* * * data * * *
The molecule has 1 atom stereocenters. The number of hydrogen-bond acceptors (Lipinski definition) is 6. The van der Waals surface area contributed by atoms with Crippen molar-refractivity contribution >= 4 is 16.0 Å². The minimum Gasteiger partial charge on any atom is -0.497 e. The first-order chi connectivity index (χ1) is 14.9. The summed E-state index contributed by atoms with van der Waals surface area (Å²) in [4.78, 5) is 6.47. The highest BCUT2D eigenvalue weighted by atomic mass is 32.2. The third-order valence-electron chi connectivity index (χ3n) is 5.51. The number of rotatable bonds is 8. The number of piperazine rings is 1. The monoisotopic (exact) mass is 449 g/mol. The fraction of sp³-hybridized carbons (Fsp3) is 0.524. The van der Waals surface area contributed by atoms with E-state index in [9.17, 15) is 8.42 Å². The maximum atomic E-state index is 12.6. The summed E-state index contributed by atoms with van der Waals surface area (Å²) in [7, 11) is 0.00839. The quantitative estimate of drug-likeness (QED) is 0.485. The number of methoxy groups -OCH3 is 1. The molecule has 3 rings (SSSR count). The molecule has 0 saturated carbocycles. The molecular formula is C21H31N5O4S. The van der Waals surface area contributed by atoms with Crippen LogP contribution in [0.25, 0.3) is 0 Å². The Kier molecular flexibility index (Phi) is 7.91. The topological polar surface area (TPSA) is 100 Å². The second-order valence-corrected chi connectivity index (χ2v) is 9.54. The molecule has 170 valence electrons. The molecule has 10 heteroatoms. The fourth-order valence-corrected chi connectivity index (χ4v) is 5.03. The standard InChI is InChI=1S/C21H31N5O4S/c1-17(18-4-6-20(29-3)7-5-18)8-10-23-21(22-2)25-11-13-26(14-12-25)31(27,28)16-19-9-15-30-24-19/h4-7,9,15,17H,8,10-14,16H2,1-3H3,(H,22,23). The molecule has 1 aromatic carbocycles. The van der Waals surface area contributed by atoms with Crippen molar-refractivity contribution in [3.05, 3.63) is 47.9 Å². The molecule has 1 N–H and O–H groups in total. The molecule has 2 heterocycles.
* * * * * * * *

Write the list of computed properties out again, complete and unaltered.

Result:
The molecule has 1 atom stereocenters. The number of hydrogen-bond acceptors (Lipinski definition) is 6. The van der Waals surface area contributed by atoms with Crippen molar-refractivity contribution >= 4 is 16.0 Å². The minimum Gasteiger partial charge on any atom is -0.497 e. The first-order chi connectivity index (χ1) is 14.9. The summed E-state index contributed by atoms with van der Waals surface area (Å²) in [4.78, 5) is 6.47. The highest BCUT2D eigenvalue weighted by atomic mass is 32.2. The third-order valence-electron chi connectivity index (χ3n) is 5.51. The number of rotatable bonds is 8. The number of piperazine rings is 1. The monoisotopic (exact) mass is 449 g/mol. The fraction of sp³-hybridized carbons (Fsp3) is 0.524. The van der Waals surface area contributed by atoms with E-state index in [9.17, 15) is 8.42 Å². The maximum atomic E-state index is 12.6. The summed E-state index contributed by atoms with van der Waals surface area (Å²) in [7, 11) is 0.00839. The quantitative estimate of drug-likeness (QED) is 0.485. The number of methoxy groups -OCH3 is 1. The molecule has 3 rings (SSSR count). The molecule has 0 saturated carbocycles. The molecular formula is C21H31N5O4S. The van der Waals surface area contributed by atoms with Crippen LogP contribution in [0.25, 0.3) is 0 Å². The Kier molecular flexibility index (Phi) is 7.91. The topological polar surface area (TPSA) is 100 Å². The second-order valence-corrected chi connectivity index (χ2v) is 9.54. The molecule has 170 valence electrons. The molecule has 10 heteroatoms. The fourth-order valence-corrected chi connectivity index (χ4v) is 5.03. The standard InChI is InChI=1S/C21H31N5O4S/c1-17(18-4-6-20(29-3)7-5-18)8-10-23-21(22-2)25-11-13-26(14-12-25)31(27,28)16-19-9-15-30-24-19/h4-7,9,15,17H,8,10-14,16H2,1-3H3,(H,22,23). The molecule has 1 aromatic carbocycles. The van der Waals surface area contributed by atoms with Crippen molar-refractivity contribution in [3.05, 3.63) is 47.9 Å². The molecule has 1 N–H and O–H groups in total. The molecule has 2 heterocycles.